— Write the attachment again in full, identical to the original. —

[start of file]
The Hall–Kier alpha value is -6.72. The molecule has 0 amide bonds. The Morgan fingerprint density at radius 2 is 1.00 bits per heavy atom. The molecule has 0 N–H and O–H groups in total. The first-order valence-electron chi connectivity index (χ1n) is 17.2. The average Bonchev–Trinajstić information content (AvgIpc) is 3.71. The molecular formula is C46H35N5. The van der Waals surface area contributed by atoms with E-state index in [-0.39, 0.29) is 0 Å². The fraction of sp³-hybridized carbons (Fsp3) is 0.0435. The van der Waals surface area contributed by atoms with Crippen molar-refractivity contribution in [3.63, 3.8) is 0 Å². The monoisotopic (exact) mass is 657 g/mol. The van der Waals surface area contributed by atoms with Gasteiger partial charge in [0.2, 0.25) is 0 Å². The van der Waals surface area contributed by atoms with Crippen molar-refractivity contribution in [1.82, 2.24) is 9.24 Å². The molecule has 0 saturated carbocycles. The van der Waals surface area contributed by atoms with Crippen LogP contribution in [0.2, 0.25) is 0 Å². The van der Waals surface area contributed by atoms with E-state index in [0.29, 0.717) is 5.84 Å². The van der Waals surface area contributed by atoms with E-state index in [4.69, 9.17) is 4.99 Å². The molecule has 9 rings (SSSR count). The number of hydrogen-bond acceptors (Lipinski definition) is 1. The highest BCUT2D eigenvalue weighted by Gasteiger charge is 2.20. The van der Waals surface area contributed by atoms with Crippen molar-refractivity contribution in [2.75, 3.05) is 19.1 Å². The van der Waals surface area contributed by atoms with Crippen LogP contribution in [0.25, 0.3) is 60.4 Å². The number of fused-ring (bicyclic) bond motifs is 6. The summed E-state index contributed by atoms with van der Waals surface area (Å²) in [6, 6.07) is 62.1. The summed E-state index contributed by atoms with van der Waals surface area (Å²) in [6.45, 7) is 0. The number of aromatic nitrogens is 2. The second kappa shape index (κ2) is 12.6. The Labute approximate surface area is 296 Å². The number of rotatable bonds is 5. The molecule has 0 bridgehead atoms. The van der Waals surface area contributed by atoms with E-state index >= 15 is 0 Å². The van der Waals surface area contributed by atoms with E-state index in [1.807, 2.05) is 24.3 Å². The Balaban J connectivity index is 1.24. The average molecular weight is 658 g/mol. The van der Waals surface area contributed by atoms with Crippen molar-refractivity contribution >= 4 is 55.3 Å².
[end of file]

The Hall–Kier alpha value is -6.72. The molecule has 0 amide bonds. The Morgan fingerprint density at radius 2 is 1.00 bits per heavy atom. The molecule has 0 N–H and O–H groups in total. The first-order valence-electron chi connectivity index (χ1n) is 17.2. The average Bonchev–Trinajstić information content (AvgIpc) is 3.71. The molecular formula is C46H35N5. The van der Waals surface area contributed by atoms with E-state index in [-0.39, 0.29) is 0 Å². The fraction of sp³-hybridized carbons (Fsp3) is 0.0435. The van der Waals surface area contributed by atoms with Crippen molar-refractivity contribution in [3.63, 3.8) is 0 Å². The monoisotopic (exact) mass is 657 g/mol. The van der Waals surface area contributed by atoms with Gasteiger partial charge in [0.2, 0.25) is 0 Å². The van der Waals surface area contributed by atoms with Crippen molar-refractivity contribution in [1.82, 2.24) is 9.24 Å². The molecule has 0 saturated carbocycles. The van der Waals surface area contributed by atoms with Crippen LogP contribution in [0.2, 0.25) is 0 Å². The van der Waals surface area contributed by atoms with E-state index in [0.29, 0.717) is 5.84 Å². The van der Waals surface area contributed by atoms with E-state index in [4.69, 9.17) is 4.99 Å². The molecule has 9 rings (SSSR count). The number of hydrogen-bond acceptors (Lipinski definition) is 1. The highest BCUT2D eigenvalue weighted by Gasteiger charge is 2.20. The van der Waals surface area contributed by atoms with Crippen molar-refractivity contribution in [2.75, 3.05) is 19.1 Å². The van der Waals surface area contributed by atoms with Crippen LogP contribution in [0.25, 0.3) is 60.4 Å². The number of fused-ring (bicyclic) bond motifs is 6. The summed E-state index contributed by atoms with van der Waals surface area (Å²) in [6, 6.07) is 62.1. The summed E-state index contributed by atoms with van der Waals surface area (Å²) in [6.45, 7) is 0. The number of aromatic nitrogens is 2. The second kappa shape index (κ2) is 12.6. The Labute approximate surface area is 296 Å². The number of rotatable bonds is 5. The molecule has 0 bridgehead atoms. The van der Waals surface area contributed by atoms with E-state index >= 15 is 0 Å². The van der Waals surface area contributed by atoms with E-state index in [1.807, 2.05) is 24.3 Å². The Balaban J connectivity index is 1.24. The average molecular weight is 658 g/mol. The van der Waals surface area contributed by atoms with Crippen molar-refractivity contribution >= 4 is 55.3 Å².